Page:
Research Papers

Displaying 61 - 70 of 89
Field Evaluation of Long-Term Performance and Use of Biosand Filters in Posoltega, Nicaragua; Vanderzwaag, J.C.; Atwater, J.W.; Bartlett, H.; Baker, D., 2009
Long-term performance of filters 3 and 8 years old was good, with 96% removal of E.coli, but due to poor construction only 10% of households were still using their BSFs.
Decentralized systems for potable water and the potential of membrane technology; Peter-Varbanets, M.; Zurbrügg, C.; Swartz, C.; Pronk, W., 2009
A comprehensive review of the potential of membrane technologies in HWTS.
A model of the cost-benefit ratios for various intervention options for reducing cholera found that digging a borehole, installing BSFs, or school-based vaccination programs are usually better than community-based vaccination programs.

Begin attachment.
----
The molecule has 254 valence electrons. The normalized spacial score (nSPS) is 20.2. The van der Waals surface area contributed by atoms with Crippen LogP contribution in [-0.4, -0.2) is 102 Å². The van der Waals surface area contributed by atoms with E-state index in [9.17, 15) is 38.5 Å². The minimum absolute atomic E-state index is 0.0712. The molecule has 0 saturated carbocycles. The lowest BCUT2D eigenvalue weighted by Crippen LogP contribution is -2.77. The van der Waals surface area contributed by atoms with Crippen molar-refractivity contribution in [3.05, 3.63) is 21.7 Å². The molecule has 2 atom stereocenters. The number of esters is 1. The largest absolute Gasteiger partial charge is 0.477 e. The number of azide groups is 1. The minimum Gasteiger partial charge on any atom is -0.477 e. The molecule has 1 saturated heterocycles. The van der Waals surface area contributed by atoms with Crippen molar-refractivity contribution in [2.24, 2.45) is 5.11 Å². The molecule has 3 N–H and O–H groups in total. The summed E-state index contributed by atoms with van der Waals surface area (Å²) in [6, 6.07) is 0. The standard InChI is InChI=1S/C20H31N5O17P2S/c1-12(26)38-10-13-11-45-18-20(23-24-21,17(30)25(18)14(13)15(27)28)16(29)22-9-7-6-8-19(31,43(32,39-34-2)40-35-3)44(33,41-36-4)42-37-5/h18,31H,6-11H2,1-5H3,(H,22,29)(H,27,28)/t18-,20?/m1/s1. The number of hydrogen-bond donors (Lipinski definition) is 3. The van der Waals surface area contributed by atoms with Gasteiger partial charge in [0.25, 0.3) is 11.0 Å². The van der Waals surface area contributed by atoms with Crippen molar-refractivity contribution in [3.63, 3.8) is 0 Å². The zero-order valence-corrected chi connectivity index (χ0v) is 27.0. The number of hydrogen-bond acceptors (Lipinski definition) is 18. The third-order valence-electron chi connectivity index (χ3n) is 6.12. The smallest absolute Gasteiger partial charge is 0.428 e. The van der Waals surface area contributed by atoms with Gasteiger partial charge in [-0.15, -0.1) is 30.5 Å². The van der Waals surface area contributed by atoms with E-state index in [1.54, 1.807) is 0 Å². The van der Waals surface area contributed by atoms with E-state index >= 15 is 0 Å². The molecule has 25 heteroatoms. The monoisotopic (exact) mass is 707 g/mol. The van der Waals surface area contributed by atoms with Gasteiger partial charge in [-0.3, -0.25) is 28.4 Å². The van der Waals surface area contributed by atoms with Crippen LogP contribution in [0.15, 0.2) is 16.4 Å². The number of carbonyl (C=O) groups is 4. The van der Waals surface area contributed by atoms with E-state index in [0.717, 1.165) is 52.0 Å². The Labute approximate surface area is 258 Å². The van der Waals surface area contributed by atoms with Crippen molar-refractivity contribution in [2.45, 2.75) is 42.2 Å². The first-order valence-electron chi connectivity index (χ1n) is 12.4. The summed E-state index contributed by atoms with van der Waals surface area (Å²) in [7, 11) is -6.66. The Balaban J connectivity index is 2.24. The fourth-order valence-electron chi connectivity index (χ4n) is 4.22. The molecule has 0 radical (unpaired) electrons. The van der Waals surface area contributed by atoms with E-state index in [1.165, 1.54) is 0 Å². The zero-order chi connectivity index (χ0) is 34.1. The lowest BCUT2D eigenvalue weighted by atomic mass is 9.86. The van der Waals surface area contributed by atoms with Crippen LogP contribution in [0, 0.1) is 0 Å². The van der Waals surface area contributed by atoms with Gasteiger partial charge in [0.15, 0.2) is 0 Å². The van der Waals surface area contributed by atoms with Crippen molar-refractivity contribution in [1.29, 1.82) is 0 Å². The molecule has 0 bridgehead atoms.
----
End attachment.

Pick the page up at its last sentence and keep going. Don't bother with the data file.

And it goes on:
More work is needed to optimize the Kanchan filter for arsenic removal. Water flows too quickly through the nail bed, so that no difference was found in influent arsenic levels and those in the filter standing head after flowing through the nails.
The authors of the Chiew et al. (2009) paper defend their methodology and results against criticisms. Differences between their results and others are likely due to water quality differences.
Children in households with a BSF had 54% less diarrhoea than in control households.
The methodology used by Sobsey et al. (2008) to rank HWTS options was flawed. A "silver-bullet" approach is not appropriate, as complex local conditions must be accounted for.
Sobsey et al. defend their 2008 paper from criticism. Their evaluation was just a starting point based on available data, but all HWTS methods need more research.
E. coli removal in slow sand filters is related to ripening time, temperature, biological activity, media grain size and empty bed contact time (related to flow rate and sand depth). The quantity of protists (a type of micro-organism) in the schmutzdecke was strongly associated with E. coli removal and may indicate predation as a key mechanism.
Week-by-week microscopy images of a biolayer developing in a slow sand filter are presented.